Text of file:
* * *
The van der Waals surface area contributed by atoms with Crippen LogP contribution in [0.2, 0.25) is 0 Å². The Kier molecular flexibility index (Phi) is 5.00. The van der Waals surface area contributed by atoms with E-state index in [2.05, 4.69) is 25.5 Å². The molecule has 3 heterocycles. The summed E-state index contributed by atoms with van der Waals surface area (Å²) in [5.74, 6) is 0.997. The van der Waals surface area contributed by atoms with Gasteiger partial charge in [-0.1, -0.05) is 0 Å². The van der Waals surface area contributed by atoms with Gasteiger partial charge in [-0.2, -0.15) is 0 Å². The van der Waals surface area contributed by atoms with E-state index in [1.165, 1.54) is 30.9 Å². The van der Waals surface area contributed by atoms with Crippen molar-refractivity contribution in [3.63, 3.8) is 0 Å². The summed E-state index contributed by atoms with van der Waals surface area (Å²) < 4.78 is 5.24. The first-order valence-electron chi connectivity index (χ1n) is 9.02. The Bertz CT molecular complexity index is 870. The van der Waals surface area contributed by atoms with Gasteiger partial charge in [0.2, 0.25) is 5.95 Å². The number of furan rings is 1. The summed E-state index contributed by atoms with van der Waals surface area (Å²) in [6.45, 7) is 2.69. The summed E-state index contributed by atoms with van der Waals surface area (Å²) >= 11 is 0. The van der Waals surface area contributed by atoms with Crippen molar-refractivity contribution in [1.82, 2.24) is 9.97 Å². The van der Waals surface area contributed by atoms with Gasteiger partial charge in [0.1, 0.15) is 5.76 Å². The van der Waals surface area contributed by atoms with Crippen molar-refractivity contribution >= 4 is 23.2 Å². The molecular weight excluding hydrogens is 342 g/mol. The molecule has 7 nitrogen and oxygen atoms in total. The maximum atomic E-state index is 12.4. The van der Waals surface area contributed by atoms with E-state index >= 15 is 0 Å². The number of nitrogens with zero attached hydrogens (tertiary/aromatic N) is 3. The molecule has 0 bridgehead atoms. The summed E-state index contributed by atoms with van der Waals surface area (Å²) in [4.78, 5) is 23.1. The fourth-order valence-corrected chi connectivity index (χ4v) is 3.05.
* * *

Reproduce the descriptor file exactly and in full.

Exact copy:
The van der Waals surface area contributed by atoms with Crippen LogP contribution in [0.2, 0.25) is 0 Å². The Kier molecular flexibility index (Phi) is 5.00. The van der Waals surface area contributed by atoms with E-state index in [2.05, 4.69) is 25.5 Å². The molecule has 3 heterocycles. The summed E-state index contributed by atoms with van der Waals surface area (Å²) in [5.74, 6) is 0.997. The van der Waals surface area contributed by atoms with Gasteiger partial charge in [-0.1, -0.05) is 0 Å². The van der Waals surface area contributed by atoms with Gasteiger partial charge in [-0.2, -0.15) is 0 Å². The van der Waals surface area contributed by atoms with E-state index in [1.165, 1.54) is 30.9 Å². The van der Waals surface area contributed by atoms with Crippen molar-refractivity contribution in [3.63, 3.8) is 0 Å². The summed E-state index contributed by atoms with van der Waals surface area (Å²) < 4.78 is 5.24. The first-order valence-electron chi connectivity index (χ1n) is 9.02. The Bertz CT molecular complexity index is 870. The van der Waals surface area contributed by atoms with Gasteiger partial charge in [0.2, 0.25) is 5.95 Å². The number of furan rings is 1. The summed E-state index contributed by atoms with van der Waals surface area (Å²) in [6.45, 7) is 2.69. The summed E-state index contributed by atoms with van der Waals surface area (Å²) >= 11 is 0. The van der Waals surface area contributed by atoms with Crippen molar-refractivity contribution in [1.82, 2.24) is 9.97 Å². The van der Waals surface area contributed by atoms with Gasteiger partial charge in [0.1, 0.15) is 5.76 Å². The van der Waals surface area contributed by atoms with Crippen molar-refractivity contribution >= 4 is 23.2 Å². The molecular weight excluding hydrogens is 342 g/mol. The molecule has 7 nitrogen and oxygen atoms in total. The maximum atomic E-state index is 12.4. The van der Waals surface area contributed by atoms with E-state index >= 15 is 0 Å². The number of nitrogens with zero attached hydrogens (tertiary/aromatic N) is 3. The molecule has 0 bridgehead atoms. The summed E-state index contributed by atoms with van der Waals surface area (Å²) in [4.78, 5) is 23.1. The fourth-order valence-corrected chi connectivity index (χ4v) is 3.05.